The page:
Monday, 27 July 2015

EventBrite Summer School: Literary Salon – 24.07.2015

This summer EventBrite are hosting a morning summer school – a chance to (in exchange for waking up a little earlier) do something creative before work and start the day in a positive way. I’m lucky that my official start time is 9.30am and, unless I have a meeting or course, I have time to fit in a gym class or breakfast with a friend before work. Evenings are less predictable and I’m actually a bit of a morning person anyway so these sessions sounded like just my cup of tea.

I attended the Morning Literary Salon with Emma Mills – promising a mix of literature and meditation (as well as free coffee) this session sounded intriguing and a great way to get Friday (and the weekend) off to a positive start. The summer school sessions are free or go up to around £10 depending on the activity. This one was £3.85 which I would say was money very well spent as £3.85 doesn’t get you much in London these days. Emma is a mindfulness advisor for Neom Organics and a meditation lover with an interest in poetry and literature. I think most of the group were keen to find out how meditation and literature could work together and I think by the end of the session we all agreed that they really do complement one another.

After wander through a rather deserted Carnaby Street – I love early mornings in the city when the world hasn’t quite woken up yet -  we assembled under the umbrellas outside Pizza Pilgrims just as the rain started falling. We started by introducing ourselves to the group and then doing a guided meditation – this was actually really relaxing despite being outside with a group of strangers! Emma reminded us that the world was continuing around us while we meditated and that we were with a group of like-minded individuals. Her guidance and the falling rain created the perfect atmosphere and I managed to forget that I was in central London and block out the noise from the businesses setting up around us and music blaring from a nearby shop and really focus on the present moment and not on whether I’d shut my balcony door before leaving the flat or whether I’d eaten too much sugar the day before (pretty much 80% of my usual thoughts really).

We then went on to discuss poems – focusing on “All The Hemispheres” by Hafiz. Hafiz was a Persian poet writing in the 1300s. I have come across some of his work before due to being half Persian as Hafiz is like the Persian Shakespeare and his words seem so relevant to modern life that it’s hard to believe he wrote them so long ago:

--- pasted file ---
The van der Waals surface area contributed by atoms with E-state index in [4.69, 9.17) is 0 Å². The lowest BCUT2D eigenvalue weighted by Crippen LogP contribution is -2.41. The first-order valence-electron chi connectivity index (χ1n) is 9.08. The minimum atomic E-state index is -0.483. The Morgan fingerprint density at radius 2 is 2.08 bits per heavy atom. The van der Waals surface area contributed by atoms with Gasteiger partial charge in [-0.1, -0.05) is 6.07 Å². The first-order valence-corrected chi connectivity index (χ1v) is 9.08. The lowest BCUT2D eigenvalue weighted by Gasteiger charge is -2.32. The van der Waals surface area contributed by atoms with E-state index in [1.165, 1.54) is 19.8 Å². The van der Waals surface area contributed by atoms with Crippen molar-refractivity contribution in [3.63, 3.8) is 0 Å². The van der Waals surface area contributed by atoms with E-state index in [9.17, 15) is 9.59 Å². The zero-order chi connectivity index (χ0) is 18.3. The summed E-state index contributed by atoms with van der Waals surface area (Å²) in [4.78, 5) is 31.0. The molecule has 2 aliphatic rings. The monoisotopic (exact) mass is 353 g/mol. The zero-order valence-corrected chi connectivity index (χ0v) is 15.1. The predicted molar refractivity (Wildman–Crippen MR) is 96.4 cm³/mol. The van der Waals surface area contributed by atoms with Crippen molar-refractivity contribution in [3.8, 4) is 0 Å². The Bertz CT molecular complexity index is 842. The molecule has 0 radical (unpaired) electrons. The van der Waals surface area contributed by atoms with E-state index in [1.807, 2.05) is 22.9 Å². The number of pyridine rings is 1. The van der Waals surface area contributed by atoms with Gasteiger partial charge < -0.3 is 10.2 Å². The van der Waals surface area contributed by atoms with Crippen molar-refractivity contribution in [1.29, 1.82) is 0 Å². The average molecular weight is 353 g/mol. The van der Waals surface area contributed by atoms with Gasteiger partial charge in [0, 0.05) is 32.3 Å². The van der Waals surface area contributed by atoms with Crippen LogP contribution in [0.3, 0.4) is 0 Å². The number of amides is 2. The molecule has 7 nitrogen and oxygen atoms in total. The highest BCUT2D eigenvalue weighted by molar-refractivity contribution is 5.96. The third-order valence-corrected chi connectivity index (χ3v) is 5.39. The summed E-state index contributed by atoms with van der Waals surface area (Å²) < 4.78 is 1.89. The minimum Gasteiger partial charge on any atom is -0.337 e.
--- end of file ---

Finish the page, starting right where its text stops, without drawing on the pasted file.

All The Hemispheres

Leave the familiar for a while
Let your senses and bodies stretch out
Like a welcomed season

Onto the meadow and shores and hills
Open up to the roof
Make a new watermark on your excitement
And love

Like a blooming night flower
Bestow your vital fragrance of happiness
And giving
Upon our intimate assembly

Change rooms in your mind for a day

All the hemispheres in existence
Lie beside an equator
In your heart

Greet yourself
In your thousand other forms
As you mount the hidden tide and travel
Back home

All the hemispheres in heaven
Are sitting around a fire

While stitching themselves together
Into the great circle inside of

I’ve never studied literature formally – I stopped English Lit after GCSE so it was really nice (and a tiny bit out-of-comfort-zone scary in the best way possible) to discuss our interpretations of the poem, knowing that there is no “right” answer and that no one was going to mark us or make us sit an exam on it. To me this poem is about opening our minds to the world but at the same time realising that everything we “need” is already there inside of us. Isn’t that a beautiful and re-assuring thought?  

We ended with another meditation session before being treated to some breakfast pastries and heading off to work. Even the packed Central Line and rain didn’t ruin my zen vibe. It’s amazing what taking a little time out to tune in can do.

Meditation isn’t just for hippies and yogis, we can all benefit from taking a few minutes each day to reconnect with ourselves and our thoughts. If you’re new to meditation I’d recommend the Headspace app for guiding you through the basics. The revelation for me is that meditation is not about “going anywhere” with our minds but accepting them as they are, noting thoughts and feelings but not overly questioning them or running after the good feelings or trying to banish the bad ones in our heads. We spend so much time working hard, trying to be good friends, good daughters, good colleagues, rushing from A to B, always feeling like we must be “doing” something or else slumping on the sofa in front of Netflix feeling exhausted. Meditation may seem self-indulgent or something that you don’t have time to do but if you don’t check in with yourself then there’s no hope of being able to be the best sort of “you”.

Have you tried meditation? What do you think about pre-work activities?

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